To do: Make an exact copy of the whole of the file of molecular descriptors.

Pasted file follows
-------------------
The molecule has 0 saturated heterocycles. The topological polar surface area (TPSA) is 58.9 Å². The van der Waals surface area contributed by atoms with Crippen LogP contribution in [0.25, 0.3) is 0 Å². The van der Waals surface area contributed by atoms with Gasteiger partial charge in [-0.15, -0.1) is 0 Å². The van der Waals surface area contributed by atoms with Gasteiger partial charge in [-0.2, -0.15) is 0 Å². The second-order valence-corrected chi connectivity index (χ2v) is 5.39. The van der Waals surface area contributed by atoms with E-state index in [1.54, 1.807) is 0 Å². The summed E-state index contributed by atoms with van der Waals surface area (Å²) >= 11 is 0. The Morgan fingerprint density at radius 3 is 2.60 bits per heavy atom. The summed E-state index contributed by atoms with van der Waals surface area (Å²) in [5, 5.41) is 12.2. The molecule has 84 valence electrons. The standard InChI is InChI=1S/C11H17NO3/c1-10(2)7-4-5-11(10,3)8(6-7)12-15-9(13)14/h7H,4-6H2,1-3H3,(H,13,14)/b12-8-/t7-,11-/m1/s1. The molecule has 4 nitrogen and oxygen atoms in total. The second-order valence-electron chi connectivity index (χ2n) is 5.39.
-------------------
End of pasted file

The molecule has 0 saturated heterocycles. The topological polar surface area (TPSA) is 58.9 Å². The van der Waals surface area contributed by atoms with Crippen LogP contribution in [0.25, 0.3) is 0 Å². The van der Waals surface area contributed by atoms with Gasteiger partial charge in [-0.15, -0.1) is 0 Å². The van der Waals surface area contributed by atoms with Gasteiger partial charge in [-0.2, -0.15) is 0 Å². The second-order valence-corrected chi connectivity index (χ2v) is 5.39. The van der Waals surface area contributed by atoms with E-state index in [1.54, 1.807) is 0 Å². The summed E-state index contributed by atoms with van der Waals surface area (Å²) >= 11 is 0. The Morgan fingerprint density at radius 3 is 2.60 bits per heavy atom. The summed E-state index contributed by atoms with van der Waals surface area (Å²) in [5, 5.41) is 12.2. The molecule has 84 valence electrons. The standard InChI is InChI=1S/C11H17NO3/c1-10(2)7-4-5-11(10,3)8(6-7)12-15-9(13)14/h7H,4-6H2,1-3H3,(H,13,14)/b12-8-/t7-,11-/m1/s1. The molecule has 4 nitrogen and oxygen atoms in total. The second-order valence-electron chi connectivity index (χ2n) is 5.39.